Western Australia Cadoux 1979-06-026.1IX525 buildings in Cadoux were damaged. Damage cost $3.8 million. Perth, 180 kilometres (112 mi) away experienced some swaying of tall buildings but no damage was reported. This was one of the largest onshore earthquakes recorded in Australia. [25]
Victoria Wonnangatta, Victoria1982-11-215.4VThe epicentre was in the remote Wonnangatta Valley, along the Wonnangatta Fault; it was mostly felt widely in Eastern Victoria and South Eastern New South Wales and throughout Melbourne and its South Eastern suburbs but not in Geelong. Minor damage was reported in nearby towns. [26]
New South Wales Wyalong 1982-11-264.6VIThe largest event in a series of earthquakes that occurred near Wyalong during 1982. Extensive minor damage reported in Wyalong, West Wyalong, and surrounding towns. In Wyalong damage included cracking of external and internal walls, items thrown from shelves, and a partly collapsed shop awning.
New South Wales Oolong 1984-08-094.3VMinor damage in and around the town of Oolong, including in the town of Dalton where the spire of St Matthews Anglican Church was permanently knocked side ways. Produced the highest Peak Ground Acceleration reading in Australian history.
New South Wales Lithgow 1985-02-134.3V-VIIMinor damage in and around the town of Lithgow including demolished chimneys, smashed windows, and cracked masonry walls. Power outages were also reported. The total damage came to $65,000.
Northern Territory Marryat Creek1986-10-305.9Damage was minor, cracked walls observed in DeRose Hill and Victory Downs stations. Felt in Alice Springs 300 kilometres (186 mi) to the north, and Coober Pedy 350 kilometres (217 mi) to the south. [27]
Northern Territory Tennant Creek 1988-01-226.2, 6.3, 6.6VIITwo buildings and 3 other structures damaged, damage caused to natural gas pipeline. Total damage $2.5 million. Three earthquakes of between 6.3 and 6.7 on the Richter scale. Remarkably caused little damage, despite the intensity of the quake. Felt in high-rise buildings as far away as Perth and Adelaide [28] [29]
Northern Territory Uluru 1989-05-285.7VIIMinor damage was reported at Yulara resort [30]
New South Wales Newcastle, New South Wales 1989-12-28 5.6MLVIII13160$4 billion in damage
New South Wales Ellalong 1994-08-065.451,000 homes and 50 other buildings damaged. Total damage $36 million. [31]
Victoria Mount Baw Baw 1996-09-255.0VIDespite the minor damage reported around the quake's epicentre, this event is noteworthy as it was the largest earthquake in a swarm triggered by the creation of the Thomson Dam, dating back to the late 1970s. [32]
South Australia Burra 1997-03-055.0No major damage. Felt over a wide area.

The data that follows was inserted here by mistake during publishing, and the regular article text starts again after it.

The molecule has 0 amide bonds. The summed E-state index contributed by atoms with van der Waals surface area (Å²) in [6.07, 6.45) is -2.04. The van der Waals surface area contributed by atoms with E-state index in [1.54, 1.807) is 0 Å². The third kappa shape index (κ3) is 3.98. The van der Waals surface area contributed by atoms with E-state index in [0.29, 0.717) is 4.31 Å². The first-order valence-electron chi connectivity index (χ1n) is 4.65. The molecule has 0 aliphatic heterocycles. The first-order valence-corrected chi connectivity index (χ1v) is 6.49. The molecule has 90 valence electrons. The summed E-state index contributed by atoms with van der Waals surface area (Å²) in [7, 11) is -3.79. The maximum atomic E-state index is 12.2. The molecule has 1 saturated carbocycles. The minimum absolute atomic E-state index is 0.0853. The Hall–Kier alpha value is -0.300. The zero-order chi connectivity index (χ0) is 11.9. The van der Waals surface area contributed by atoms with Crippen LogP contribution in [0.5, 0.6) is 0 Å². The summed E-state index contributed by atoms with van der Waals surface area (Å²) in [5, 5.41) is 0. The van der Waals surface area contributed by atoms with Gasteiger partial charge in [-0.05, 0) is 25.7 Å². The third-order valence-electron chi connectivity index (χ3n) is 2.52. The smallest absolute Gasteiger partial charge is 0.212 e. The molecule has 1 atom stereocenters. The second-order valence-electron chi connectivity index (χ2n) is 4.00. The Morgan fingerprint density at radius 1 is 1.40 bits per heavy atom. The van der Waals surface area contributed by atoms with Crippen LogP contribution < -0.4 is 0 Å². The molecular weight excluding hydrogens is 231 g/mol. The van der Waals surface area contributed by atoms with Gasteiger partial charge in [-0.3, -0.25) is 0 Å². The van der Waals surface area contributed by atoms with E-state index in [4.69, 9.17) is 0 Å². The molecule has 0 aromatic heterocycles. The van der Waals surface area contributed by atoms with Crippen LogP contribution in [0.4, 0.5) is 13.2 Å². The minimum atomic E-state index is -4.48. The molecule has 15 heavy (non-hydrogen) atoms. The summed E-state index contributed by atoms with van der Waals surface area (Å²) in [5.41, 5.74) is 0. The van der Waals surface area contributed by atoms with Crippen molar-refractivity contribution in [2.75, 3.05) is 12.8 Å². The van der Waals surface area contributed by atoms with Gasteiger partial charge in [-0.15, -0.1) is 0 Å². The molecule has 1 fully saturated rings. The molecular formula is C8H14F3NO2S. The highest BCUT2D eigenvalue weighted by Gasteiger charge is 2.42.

Western Australia Collier Bay1997-08-106.3 Mw No major damage. Felt from Broome to Halls Creek and Kununurra. Strongest earthquake recorded in Australia since the 1988 Tennant Creek earthquake.
New South Wales Appin, New South Wales, southwest of Sydney 1999-03-174.8V65 kilometres (40 mi) southwest of Sydney, New South Wales. Depth only 3.2 km. Felt in Sydney and caused 1000 homes to lose power. [33]
Victoria Boolarra, Victoria 2000-08-295.0VCaused minor damage. Felt strongly throughout Gippsland and Melbourne.
Victoria Swan Hill, Victoria 2001-10-274.8VFelt in Swan Hill near VIC–NSW border, Minor damage including fallen chimneys and fallen shelve items. Power disruptions.
Tasmania Beaconsfield, Tasmania 2006-04-252.212This micro earthquake triggered the Beaconsfield Mine Collapse.
Western Australia Kalgoorlie 2010-04-205.2MwV2Extensive damage to buildings throughout Kalgoorlie- Boulder.
Victoria Gippsland 2012-06-19 5.4MLVI1Minor extensive damage reported around the Gippsland area, including smashed windows, items thrown from shelves, destroyed chimneys, and ceiling tile collapses. An indirect minor injury reported from a man who fell from a ladder in Melbourne's suburbs. Damage bill in the millions. Largest aftershock was a magnitude 4.4 just over a month later, and was too felt across Gippsland and Melbourne.
Queensland Coral Sea 2015-07-305.5MwVSlight building damage [34]
New South Wales Orange, NSW 2017-04-134.3MwIV3Slight damage to Cadia-Ridgeway Mine and was felt in Orange, Bathurst, Blayney, Millthorpe, Molong and surrounds. Caused damage to houses and farms 7 km around. [35]
Western Australia Lake Muir 2018-9-165.7MwNo damage, felt in South West, Great Southern, Peel and Wheatbelt regions. [36]
Western Australia Lake Muir 2018-10-134.7Mw [37]